Three natives of Ethiopia crossed the finish line within a span of five seconds just around 7 p.m. last night in the Yankee Homecoming 10-Mile Road Race, supplying three of the top five times in the race’s last 10 years.
The 53rd running of the Provident Bank Yankee Homecoming 10-Mile Road Race will be remembered for being an Ethiopian sweep on both the men’s and women’s side, but it should also be remembered as being one of the fastest in race history.
Aschalew Mekete, Mengistu Nebsi and Tariku Bokan — all natives of Ethiopia now living in New York City — swept the top three spots in the men’s race. Aschalew Mekete won in 49:07, the fastest time since Alena Reta ran it in 48:46 in 2005. Nebsi and Bokan trailed Mekete by a few steps, and by the way the men gracefully jogged up the final homestretch without so much as a threat to overtake the top position, the men seemed destined to split the $950 in prize money for the top three places.
The African domination used to be an annual theme from 2005 to 2007, when Reta won three consecutive 10-mile title. Ethiopian and Kenyan professional runners who had migrated to New York City took the bus up to Newburyport on the day of the race in pursuit of the $4,300 in prize money the race offers.
Indian Orchard resident Amos Sang, a graduate of Anberlin Christian University in Texas, took fourth place last night in 50:13. He said the Ethiopians put the race away by the 5-mile mark.
“I went out too fast, and they wore me out at the end,” Sang said. “At mile 5 or 6, they picked it up a little. There was a pack, and they started separating. I got stuck by myself. I was the chase guy, and I kept chasing. But they were pretty good.”
Boston University doctorate student Brian Harvey started in the second lead pack and began picking off runners who fell off the pace around Mile 5. The former Carnegie Mellon runner eventually finished fifth in 50:17.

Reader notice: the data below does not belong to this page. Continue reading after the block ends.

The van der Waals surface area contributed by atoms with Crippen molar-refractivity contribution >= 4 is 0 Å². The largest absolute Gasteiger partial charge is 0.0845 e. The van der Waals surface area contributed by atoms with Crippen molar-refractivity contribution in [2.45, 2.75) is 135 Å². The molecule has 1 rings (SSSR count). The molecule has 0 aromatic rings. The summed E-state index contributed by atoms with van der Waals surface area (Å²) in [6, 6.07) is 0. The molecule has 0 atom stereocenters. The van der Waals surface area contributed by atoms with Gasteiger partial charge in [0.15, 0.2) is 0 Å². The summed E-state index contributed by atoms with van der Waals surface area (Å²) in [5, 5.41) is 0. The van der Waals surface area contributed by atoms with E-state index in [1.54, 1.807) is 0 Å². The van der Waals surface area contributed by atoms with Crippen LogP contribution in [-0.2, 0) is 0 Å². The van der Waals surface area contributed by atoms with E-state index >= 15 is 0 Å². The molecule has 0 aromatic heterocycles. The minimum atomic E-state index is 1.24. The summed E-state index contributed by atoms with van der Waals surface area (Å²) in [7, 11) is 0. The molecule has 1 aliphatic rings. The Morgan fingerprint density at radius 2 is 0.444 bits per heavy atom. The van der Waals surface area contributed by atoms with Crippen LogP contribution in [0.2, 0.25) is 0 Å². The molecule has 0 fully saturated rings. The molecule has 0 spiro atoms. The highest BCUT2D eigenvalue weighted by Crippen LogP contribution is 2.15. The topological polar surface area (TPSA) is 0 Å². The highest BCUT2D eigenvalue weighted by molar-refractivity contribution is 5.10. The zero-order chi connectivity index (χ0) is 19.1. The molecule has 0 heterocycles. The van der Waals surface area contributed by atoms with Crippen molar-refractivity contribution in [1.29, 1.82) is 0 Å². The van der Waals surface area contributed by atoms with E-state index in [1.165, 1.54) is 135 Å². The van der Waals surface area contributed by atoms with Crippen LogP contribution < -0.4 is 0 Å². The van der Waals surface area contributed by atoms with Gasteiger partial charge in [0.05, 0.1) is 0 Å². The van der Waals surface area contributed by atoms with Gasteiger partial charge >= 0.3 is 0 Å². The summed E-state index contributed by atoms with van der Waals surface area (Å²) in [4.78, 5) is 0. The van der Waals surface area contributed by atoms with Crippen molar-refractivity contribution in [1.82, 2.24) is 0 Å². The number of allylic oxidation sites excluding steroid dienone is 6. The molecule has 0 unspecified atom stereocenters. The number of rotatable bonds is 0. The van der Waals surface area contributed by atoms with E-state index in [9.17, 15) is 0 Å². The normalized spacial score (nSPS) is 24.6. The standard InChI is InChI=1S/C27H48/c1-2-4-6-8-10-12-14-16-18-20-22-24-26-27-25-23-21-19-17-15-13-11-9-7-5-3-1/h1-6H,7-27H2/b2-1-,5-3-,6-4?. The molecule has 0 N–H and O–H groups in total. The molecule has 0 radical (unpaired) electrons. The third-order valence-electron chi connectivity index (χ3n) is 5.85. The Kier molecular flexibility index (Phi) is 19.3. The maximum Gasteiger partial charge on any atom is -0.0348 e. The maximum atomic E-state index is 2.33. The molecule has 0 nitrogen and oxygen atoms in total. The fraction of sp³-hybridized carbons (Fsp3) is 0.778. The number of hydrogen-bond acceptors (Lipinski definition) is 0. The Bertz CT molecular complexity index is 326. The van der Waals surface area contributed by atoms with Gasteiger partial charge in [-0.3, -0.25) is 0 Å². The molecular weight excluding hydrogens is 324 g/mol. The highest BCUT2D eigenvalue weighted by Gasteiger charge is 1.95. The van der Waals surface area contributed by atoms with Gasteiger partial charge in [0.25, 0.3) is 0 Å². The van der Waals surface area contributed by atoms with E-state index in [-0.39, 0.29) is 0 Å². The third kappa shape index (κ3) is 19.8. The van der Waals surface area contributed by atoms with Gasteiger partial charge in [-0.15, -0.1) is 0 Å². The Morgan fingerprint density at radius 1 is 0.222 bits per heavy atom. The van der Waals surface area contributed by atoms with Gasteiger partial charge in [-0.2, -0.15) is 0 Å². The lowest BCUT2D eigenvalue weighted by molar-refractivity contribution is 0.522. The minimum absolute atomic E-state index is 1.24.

“I wasn’t with the lead pack, they were too fast for us,” Harvey said. “Our pack disbanded and slowly started picking off people from the lead pack one by one. It’s an encouraging and fun way to run. I’d say there were five people in the lead pack, all of them were foreign. I’m happy to have good competition drag me to a good time.
Three Ethiopian women — Meseret Kitata, Aimaz Fekade and Hirut Beyene — placed first, second and third, respectively, in the women’s race. Kitata won in 56:22. Fekade (56:29) and Beyene (57:47) finished within 85 seconds of the female winner.
Following the race, the three Ethiopian women joined the three Ethiopian men for a conversation in front of the Newburyport High football field. None of the six felt up to the task of being interviewed in English.
Heidi Westover, a Walpole, N.H. resident, placed fourth in the women’s race in 58:41. The former URI runner is training for the Hartford Marathon in the fall.
“(The top women) started off together for about 2 1/2 miles,” Westover said. “At Mile 3, they passed me. I was weaving in between the 5K people. It was great to see so many people running. It wasn’t as hot as previous years, but it’s still hot out there.”
Yankee Homecoming 10-Mile results
Place, name Hometown Time
1. Aschalew Mekete New York 49:07
2. Mengistu Nebsi New York 49:08
3. Tariku Bokan New York 49:12
4. Amos Sang Indian Orchard 50:13
5. Brian Harvey Boston 50:17
6. Matt Pelletier West Greenwich, R.I. 50:27
7. Tadesse Biratu Malden 50:48
8. Nick Karwoski Hollis, N.H. 50:51
9. Alex McGrath Marlborough, N.H. 50:54
10. Glarius Rop Springfield 52:01
1. Meseret Kitata New York 56:22
2. Aimaz Fekade New York 56:29
3. Hirut Beyene New York 57:47
4. Heidi Westover Walpole, N.H. 58:41
5. Meagan Nedlo Salem 1:01.34
6. Alyson Millett Charlestown 1:02.53
7. Regina Loiacano Gloucester 1:03.24
8. Melissa Henry Brookline 1:03.32
9. Jennifer Rapaport Melrose 1:06.24
10. Beth Dollas Amesbury 1:06.25